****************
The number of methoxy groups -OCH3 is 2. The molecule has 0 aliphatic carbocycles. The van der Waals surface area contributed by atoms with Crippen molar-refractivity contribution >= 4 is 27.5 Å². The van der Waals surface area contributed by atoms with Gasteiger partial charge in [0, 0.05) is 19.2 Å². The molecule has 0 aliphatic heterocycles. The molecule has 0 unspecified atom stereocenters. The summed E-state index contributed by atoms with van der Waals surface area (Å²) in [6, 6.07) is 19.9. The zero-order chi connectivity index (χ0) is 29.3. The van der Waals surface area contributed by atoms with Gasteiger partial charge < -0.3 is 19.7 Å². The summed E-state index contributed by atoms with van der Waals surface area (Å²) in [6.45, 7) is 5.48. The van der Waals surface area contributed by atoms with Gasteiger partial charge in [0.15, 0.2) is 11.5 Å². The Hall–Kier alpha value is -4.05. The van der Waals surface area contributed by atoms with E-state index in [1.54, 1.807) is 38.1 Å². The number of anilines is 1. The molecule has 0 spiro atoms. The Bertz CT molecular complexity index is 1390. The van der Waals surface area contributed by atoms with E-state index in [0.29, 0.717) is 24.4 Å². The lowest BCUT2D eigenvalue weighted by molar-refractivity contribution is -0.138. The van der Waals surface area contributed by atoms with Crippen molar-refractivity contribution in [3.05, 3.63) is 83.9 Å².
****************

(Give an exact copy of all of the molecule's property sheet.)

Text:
The number of methoxy groups -OCH3 is 2. The molecule has 0 aliphatic carbocycles. The van der Waals surface area contributed by atoms with Crippen molar-refractivity contribution >= 4 is 27.5 Å². The van der Waals surface area contributed by atoms with Gasteiger partial charge in [0, 0.05) is 19.2 Å². The molecule has 0 aliphatic heterocycles. The molecule has 0 unspecified atom stereocenters. The summed E-state index contributed by atoms with van der Waals surface area (Å²) in [6, 6.07) is 19.9. The zero-order chi connectivity index (χ0) is 29.3. The van der Waals surface area contributed by atoms with Gasteiger partial charge < -0.3 is 19.7 Å². The summed E-state index contributed by atoms with van der Waals surface area (Å²) in [6.45, 7) is 5.48. The van der Waals surface area contributed by atoms with Gasteiger partial charge in [0.15, 0.2) is 11.5 Å². The Hall–Kier alpha value is -4.05. The van der Waals surface area contributed by atoms with E-state index in [1.54, 1.807) is 38.1 Å². The number of anilines is 1. The molecule has 0 spiro atoms. The Bertz CT molecular complexity index is 1390. The van der Waals surface area contributed by atoms with E-state index in [0.29, 0.717) is 24.4 Å². The lowest BCUT2D eigenvalue weighted by molar-refractivity contribution is -0.138. The van der Waals surface area contributed by atoms with Crippen molar-refractivity contribution in [3.05, 3.63) is 83.9 Å².